Thursday, February 07, 2013

Amazingly bad cost estimates

The CBO has just released a much more pessimistic assessment of how much Obamacare is going to cost and how much it is going to benefit people.
On several important measures of the law’s success, CBO’s numbers are pessimistic compared with earlier estimates: Fewer uninsured people will get coverage, insurance options will be more limited, and more employers will stop covering their workers. Perhaps most noteworthy, the report suggests that the new health insurance marketplaces set to launch later this year are unlikely to be completely ready in time.
The CBO is already forecasting the program will cost 29% more than they forecast last year.
The Congressional Budget Office on Tuesday quietly raised the 10-year cost of ObamaCare's insurance subsidies offered via the health law's exchanges by $233 billion, according to a Congressional Budget Office review of its latest spending forecast.
The CBO's new baseline estimate shows that ObamaCare subsidies offered through the insurance exchanges — which are supposed to be up and running by next January — will total more than $1 trillion through 2022, up from $814 billion over those same years in its budget forecast made a year ago. That's an increase of nearly 29%.

The CBO upped the 10-year subsidy cost by $32 billion since just last August.

In part, this jump is because more people will get insurance via the exchanges than it had forecast. Where the CBO had seen 22 million enrolled in an exchange in 2022, it now figures 25 million will be.

That explains only part of the cost hike. The rest is largely the result of the CBO's sharp increase in what it expects the average subsidy will be.
And, as Erika Johnson points out, the costs are more than monetary when we start to figure out how many man hours businesses will need to spend to figure this whole thing out.
It’s highly useful to remember that the many costs of ObamaCare are not merely monetary ones; every hour that an individual or business spends complying with the many twists and turns of the new health care regulations is an hour spent not doing something else. This is a major opportunity cost that’s going to take a huge chunk out of American productivity; if the White House sincerely thinks that even more regulations and compliance costs are going to do anything to spur us along after four years of a whimpering economy, they’ve got another thing coming (although they so far seem perfectly content to sweep the jobs-and-economy issue under the rug and just keep laboring under this “new normal”).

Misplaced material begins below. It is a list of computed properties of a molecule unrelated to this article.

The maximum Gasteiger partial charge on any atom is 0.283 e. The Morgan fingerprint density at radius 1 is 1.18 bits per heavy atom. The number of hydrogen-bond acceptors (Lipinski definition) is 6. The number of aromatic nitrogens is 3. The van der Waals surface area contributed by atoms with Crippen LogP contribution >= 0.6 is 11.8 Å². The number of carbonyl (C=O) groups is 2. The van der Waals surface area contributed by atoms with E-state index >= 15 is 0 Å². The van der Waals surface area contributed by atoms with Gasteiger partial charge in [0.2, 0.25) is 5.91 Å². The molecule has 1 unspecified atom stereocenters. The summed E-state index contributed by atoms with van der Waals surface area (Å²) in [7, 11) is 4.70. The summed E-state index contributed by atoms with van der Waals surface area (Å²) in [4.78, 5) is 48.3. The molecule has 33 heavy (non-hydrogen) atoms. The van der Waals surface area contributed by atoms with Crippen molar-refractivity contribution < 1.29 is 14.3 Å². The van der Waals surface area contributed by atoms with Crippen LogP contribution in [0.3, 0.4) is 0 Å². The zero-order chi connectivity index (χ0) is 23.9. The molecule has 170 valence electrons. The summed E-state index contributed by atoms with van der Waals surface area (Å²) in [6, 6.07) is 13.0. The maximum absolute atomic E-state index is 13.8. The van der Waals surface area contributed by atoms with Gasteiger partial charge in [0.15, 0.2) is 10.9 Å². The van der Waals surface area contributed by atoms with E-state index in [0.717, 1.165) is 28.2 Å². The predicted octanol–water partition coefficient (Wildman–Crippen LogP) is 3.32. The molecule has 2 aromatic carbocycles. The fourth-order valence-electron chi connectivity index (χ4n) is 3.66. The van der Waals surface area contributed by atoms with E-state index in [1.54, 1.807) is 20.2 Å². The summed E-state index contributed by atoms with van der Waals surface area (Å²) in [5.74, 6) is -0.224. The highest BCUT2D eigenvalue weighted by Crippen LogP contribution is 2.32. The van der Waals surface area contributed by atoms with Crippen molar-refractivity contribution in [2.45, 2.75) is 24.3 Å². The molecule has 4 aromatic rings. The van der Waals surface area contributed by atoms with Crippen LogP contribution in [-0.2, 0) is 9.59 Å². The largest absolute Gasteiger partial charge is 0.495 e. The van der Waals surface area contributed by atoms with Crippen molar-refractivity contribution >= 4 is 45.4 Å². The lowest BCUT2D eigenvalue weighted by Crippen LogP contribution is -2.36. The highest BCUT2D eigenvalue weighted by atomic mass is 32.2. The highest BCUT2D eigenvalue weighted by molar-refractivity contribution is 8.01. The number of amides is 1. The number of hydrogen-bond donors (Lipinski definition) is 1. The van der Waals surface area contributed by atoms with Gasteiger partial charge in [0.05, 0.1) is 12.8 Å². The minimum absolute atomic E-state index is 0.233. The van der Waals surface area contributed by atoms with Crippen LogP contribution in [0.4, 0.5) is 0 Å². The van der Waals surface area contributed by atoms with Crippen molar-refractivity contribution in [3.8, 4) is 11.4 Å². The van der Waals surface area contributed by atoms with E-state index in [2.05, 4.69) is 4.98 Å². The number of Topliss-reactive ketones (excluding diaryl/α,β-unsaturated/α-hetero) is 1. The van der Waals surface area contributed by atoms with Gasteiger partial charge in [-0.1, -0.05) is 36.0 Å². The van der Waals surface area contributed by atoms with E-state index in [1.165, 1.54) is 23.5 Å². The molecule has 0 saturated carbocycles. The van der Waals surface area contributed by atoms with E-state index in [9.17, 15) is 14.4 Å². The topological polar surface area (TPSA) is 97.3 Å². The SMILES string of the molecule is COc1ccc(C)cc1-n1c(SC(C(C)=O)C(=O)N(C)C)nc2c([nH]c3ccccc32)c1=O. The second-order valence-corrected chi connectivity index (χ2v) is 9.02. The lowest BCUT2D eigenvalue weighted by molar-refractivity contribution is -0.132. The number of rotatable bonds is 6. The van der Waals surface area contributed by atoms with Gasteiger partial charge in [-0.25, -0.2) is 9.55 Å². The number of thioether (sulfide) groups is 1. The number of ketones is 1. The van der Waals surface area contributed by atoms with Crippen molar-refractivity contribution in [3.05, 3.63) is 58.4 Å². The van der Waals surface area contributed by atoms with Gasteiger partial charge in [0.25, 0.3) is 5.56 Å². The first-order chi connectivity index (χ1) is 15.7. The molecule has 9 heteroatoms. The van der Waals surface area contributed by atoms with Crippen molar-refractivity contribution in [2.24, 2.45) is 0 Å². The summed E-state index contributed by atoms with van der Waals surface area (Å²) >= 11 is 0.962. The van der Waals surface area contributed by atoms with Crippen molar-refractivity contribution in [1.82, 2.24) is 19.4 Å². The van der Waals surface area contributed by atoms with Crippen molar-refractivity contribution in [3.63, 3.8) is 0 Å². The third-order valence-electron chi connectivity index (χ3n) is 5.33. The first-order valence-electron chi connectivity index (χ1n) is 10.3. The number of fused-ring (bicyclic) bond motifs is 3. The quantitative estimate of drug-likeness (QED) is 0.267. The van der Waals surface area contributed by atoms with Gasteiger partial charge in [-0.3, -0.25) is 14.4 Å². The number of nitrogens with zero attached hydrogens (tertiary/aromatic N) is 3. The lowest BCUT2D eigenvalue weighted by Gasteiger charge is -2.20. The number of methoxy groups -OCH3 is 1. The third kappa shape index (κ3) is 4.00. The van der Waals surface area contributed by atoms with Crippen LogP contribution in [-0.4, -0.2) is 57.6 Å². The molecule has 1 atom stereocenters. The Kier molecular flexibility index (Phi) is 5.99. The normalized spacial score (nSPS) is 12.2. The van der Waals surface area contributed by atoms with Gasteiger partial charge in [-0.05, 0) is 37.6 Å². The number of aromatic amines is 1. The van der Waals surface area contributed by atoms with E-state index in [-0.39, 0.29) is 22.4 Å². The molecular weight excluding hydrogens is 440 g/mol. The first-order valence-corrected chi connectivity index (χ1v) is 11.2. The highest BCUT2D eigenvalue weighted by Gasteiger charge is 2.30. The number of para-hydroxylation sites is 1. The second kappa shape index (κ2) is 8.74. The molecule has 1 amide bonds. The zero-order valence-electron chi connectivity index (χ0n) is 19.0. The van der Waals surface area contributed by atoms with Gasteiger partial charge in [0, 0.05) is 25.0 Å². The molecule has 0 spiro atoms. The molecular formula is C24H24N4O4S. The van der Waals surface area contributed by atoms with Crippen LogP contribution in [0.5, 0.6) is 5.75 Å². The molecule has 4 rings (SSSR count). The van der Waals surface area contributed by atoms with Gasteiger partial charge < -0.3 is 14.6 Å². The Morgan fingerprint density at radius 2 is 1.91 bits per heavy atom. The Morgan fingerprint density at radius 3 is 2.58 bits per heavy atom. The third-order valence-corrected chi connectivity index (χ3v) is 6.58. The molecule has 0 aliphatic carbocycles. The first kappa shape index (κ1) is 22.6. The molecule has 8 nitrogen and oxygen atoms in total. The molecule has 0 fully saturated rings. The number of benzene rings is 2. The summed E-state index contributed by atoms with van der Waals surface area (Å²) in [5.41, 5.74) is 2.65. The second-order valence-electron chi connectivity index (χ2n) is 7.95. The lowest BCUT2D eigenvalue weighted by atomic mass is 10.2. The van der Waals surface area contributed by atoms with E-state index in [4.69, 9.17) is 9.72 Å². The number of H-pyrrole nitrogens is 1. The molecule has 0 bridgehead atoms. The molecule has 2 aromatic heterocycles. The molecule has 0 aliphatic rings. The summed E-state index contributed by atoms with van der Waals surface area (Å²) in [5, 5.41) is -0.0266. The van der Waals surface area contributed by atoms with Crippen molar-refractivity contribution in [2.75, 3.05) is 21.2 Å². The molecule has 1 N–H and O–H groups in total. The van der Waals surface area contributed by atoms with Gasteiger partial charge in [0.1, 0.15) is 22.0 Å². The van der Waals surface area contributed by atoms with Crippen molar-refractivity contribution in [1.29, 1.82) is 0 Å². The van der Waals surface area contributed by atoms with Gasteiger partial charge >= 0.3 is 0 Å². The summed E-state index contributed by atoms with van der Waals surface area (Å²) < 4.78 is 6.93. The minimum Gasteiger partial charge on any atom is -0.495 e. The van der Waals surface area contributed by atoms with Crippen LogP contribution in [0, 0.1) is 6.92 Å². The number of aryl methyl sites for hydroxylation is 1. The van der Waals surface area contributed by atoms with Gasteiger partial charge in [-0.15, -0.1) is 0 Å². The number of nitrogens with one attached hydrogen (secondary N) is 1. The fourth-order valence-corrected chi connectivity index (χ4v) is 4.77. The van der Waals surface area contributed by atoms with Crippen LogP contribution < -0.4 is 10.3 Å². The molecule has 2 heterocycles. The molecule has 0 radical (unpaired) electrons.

It sounds like predictions of the cost of Obamacare are going to follow the model of original estimates of Medicare's costs.
In 1965, as Congress considered legislation to establish a national Medicare program, the House Ways and Means Committee estimated that the hospital insurance portion of the program, Part A, would cost about $9 billion annually by 1990.v Actual Part A spending in 1990 was $67 billion. The actuary who provided the original cost estimates acknowledged in 1994 that, even after conservatively discounting for the unexpectedly high inflation rates of the early ‘70s and other factors, “the actual [Part A] experience was 165% higher than the estimate.”

Medicare (entire program). In 1967, the House Ways and Means Committee predicted that the new Medicare program, launched the previous year, would cost about $12 billion in 1990. Actual Medicare spending in 1990 was $110 billion—off by nearly a factor of 10.

Medicaid DSH program. In 1987, Congress estimated that Medicaid’s disproportionate share hospital (DSH) payments—which states use to provide relief to hospitals that serve especially large numbers of Medicaid and uninsured patients—would cost less than $1 billion in 1992. The actual cost that year was a staggering $17 billion. Among other things, federal lawmakers had failed to detect loopholes in the legislation that enabled states to draw significantly more money from the federal treasury than they would otherwise have been entitled to claim under the program’s traditional 50-50 funding scheme.
Isn't that just an amazing bit of bad luck that Congress is just so very bad at estimating costs of a program because they can't figure in all the unintended consequences of what their supposedly super-duper well-designed program will involve? Just darn bad luck.